The “WannaCry” ransomware attack that hit business, hospital, and school networks on May 12 served as a stark reminder of the need for school IT leaders to protect their networks.
This worldwide attack infected more than 100,000 computers in at least 104 countries, Reuters reported. It tricked people into opening malicious attachments to email messages that seemed to contain invoices, job offers, security warnings, and other legitimate files.
Once opened, the files used spying tools believed to have been developed by the U.S. National Security Agency. According to Reuters, these tools silently infected other out-of-date machines on the network without any human intervention by exploiting security vulnerabilities in older versions of Microsoft’s Windows operating system.
The attack encrypted data on the infected computers, and those responsible demanded payments of up to $600 to restore access.
This worldwide attack infected more than 100,000 computers in at least 104 countries..."
The ransomware attack targeted Windows computers that lacked patches released by Microsoft in March, as well as older machines running software that Microsoft no longer supports (like Windows XP).
School networks in China, hospitals in Indonesia, and a Nissan manufacturing plant in England were reportedly among the institutions affected.
This attack shows the importance of keeping operating systems and security patches up to date on all computers connected to school networks, said John Roberts, Lead Channel Manager for AT&T Education Marketing.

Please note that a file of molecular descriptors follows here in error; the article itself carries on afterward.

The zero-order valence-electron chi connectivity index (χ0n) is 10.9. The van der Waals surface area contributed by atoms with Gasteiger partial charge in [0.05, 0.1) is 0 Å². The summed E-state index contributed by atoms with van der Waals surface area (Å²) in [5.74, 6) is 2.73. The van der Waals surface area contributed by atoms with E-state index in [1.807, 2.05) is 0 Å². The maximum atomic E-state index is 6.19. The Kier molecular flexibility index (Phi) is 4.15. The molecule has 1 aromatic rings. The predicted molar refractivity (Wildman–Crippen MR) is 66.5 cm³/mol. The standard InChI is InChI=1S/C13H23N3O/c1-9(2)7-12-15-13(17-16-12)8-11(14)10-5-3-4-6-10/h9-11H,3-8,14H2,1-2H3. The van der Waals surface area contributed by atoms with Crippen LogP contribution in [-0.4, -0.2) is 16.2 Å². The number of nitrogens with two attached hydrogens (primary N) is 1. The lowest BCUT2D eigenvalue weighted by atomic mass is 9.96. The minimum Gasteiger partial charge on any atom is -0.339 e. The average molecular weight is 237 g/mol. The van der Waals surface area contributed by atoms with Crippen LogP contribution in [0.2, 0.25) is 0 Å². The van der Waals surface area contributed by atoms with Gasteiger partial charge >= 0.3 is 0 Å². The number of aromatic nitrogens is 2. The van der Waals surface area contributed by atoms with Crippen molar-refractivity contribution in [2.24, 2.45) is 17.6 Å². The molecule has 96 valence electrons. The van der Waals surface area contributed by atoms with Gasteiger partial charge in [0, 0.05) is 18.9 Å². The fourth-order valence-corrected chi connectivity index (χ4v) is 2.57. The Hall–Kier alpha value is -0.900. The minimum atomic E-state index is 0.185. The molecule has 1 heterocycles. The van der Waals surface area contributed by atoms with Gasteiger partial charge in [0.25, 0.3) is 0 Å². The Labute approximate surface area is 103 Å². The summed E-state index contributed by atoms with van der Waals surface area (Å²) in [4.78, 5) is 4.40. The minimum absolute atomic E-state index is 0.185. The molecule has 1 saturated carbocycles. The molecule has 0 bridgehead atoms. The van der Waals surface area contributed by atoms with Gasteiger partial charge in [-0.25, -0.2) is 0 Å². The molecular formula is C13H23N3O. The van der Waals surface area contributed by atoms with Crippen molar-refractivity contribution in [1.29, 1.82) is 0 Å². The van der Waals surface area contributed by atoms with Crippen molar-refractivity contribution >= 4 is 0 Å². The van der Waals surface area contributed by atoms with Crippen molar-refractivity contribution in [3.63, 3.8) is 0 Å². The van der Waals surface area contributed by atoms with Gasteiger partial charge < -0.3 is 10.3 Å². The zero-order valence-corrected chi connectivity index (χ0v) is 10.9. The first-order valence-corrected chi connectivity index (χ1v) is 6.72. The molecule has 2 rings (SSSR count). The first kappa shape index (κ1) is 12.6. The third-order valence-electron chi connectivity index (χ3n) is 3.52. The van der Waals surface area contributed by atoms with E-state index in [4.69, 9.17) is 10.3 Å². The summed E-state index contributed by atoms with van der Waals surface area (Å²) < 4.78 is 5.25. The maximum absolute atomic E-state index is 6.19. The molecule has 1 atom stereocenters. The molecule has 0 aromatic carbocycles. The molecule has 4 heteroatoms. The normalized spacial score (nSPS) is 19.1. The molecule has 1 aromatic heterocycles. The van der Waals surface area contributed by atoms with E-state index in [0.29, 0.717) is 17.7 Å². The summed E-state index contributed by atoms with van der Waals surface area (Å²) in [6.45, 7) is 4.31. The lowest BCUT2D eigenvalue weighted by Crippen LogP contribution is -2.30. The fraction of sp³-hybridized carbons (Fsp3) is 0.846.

This attack shows the importance of keeping operating systems and security patches up to date."
Besides keeping systems and patches up to date, here are four other strategies that school IT leaders can use to help safeguard their networks from ransomware attacks like WannaCry:
“If your data is suddenly blocked off and a ransom is demanded, you can restore your system quickly and easily to avoid having to pay the ransom if you have been backing up your data regularly,” Roberts explained.
Use technologies such as:
“Regularly remind students and employees not to open attachments if they’re from an unknown source,” Roberts said. “Provide examples of phishing emails, so that staff and students can learn to recognize possible threats.”
“Consider using a cybersecurity consulting service to find potential vulnerabilities in your network,” he suggested. “AT&T can help identify gaps in your current cybersecurity plan as it exists today.”
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